A new study states that global climate change is threatening to destroy half of all the coffee growing area in Ethiopia, the birthplace of the coffee bean.
Rising temperatures are threatening Ethiopia’s coffee fields, and many of these areas have already been damaged, harming some areas of special significance to the coffee industry. Climate change threatens the coffee industry by killing plantations with heat, reducing the quality of beans, or by allowing the rust fungus – which attacks coffee leaves and their ability to thrive.
The research was done with a combination of climate change computer modeling and detailed measurements of current conditions on the ground in Ethiopia. Data was sampled through fieldwork which covered a total distance of around 30,000 km (18,600 miles) in the country. The study concluded that 40 to 60% of today’s coffee growing areas in Ethiopia will be unsuitable for use by the end of the century due to a range of likely warming scenarios. If major action is not taken in the coffee industry and in cutting greenhouse gas emissions, coffee is predicted to become more expensive while suffering a drop in the quality of its taste.
Ethiopia is already experiencing the impacts of warming do to climate change. Local farmers say that the dry season is becoming longer and more intense, and rains during the wet season are becoming more extreme, with good harvests being substantially less frequent than in the days of their parents or grandparents.
Aaron Davis of the Royal Botanic Gardens Kew in the UK conducted the study along with his colleagues. Davis says that some of the most famous and important areas for growing coffee in the world would be threatened by climate change.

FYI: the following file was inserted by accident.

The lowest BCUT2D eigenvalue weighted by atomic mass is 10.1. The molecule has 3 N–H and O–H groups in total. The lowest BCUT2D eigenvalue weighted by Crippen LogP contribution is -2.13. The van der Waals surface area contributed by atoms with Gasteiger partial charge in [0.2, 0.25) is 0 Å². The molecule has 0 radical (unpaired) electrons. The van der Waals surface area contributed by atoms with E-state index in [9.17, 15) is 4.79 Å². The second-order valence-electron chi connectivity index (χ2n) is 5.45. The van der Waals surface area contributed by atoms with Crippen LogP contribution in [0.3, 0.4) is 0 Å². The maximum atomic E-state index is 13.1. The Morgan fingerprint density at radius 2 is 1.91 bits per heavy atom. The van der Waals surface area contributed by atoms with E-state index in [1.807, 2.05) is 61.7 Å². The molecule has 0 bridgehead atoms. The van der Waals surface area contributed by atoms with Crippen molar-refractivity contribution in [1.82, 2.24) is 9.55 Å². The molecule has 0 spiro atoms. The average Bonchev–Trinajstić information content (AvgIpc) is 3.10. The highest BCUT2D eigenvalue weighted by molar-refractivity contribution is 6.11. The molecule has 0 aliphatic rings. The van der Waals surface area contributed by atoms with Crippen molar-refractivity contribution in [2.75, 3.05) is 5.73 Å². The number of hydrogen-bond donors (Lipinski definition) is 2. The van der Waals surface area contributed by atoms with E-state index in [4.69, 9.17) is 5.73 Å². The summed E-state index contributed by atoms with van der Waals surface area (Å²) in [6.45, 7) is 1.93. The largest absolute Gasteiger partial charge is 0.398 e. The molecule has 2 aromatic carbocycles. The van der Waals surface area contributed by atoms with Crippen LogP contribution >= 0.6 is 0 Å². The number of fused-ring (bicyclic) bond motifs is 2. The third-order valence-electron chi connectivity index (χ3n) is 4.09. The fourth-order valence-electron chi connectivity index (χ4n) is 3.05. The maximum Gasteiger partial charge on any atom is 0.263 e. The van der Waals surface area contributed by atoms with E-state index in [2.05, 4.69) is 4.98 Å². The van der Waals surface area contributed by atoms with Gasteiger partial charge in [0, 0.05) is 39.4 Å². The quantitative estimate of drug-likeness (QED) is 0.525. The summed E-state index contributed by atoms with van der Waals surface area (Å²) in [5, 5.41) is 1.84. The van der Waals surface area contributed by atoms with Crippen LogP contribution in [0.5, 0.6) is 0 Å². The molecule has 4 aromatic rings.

“Some of the origins, what you would call terroir in the wine industry, will disappear, unless serious intervention is undertaken,” Davis said. “It would be like losing the Burgundy wine region. Those areas are found nowhere else but Ethiopia, and because of the genetic diversity, the diversity of flavor profiles is globally unique.”
Davis says that major relocation programs which would move coffee farms uphill could potentially preserve or even expand the country’s coffee growing areas. However “it is a hugely daunting task. Millions of farmers would have to change.” Such moves are also – at best – a temporary reprieve because, by 2040, the moves uphill will have reached the peak of Ethiopia’s mountains, with nowhere higher to go.
The Intergovernmental Panel on Climate Change released a report in 2014, which concluded that “the overall predictions are for a reduction in area suitable for coffee production by 2050 in all countries studied.” Temperature increases of only 2-2.5 C would create a substantial decrease in suitable growing areas.
“People should also be thinking about the millions of smallholder farmers who put their coffee on the table,” Davis said “The coffee farmers of Ethiopia are really on the frontline [of climate change] – they are the people who will pay the price first. In the longer term, the only truly sustainable solution is to combat the root causes of climate change.”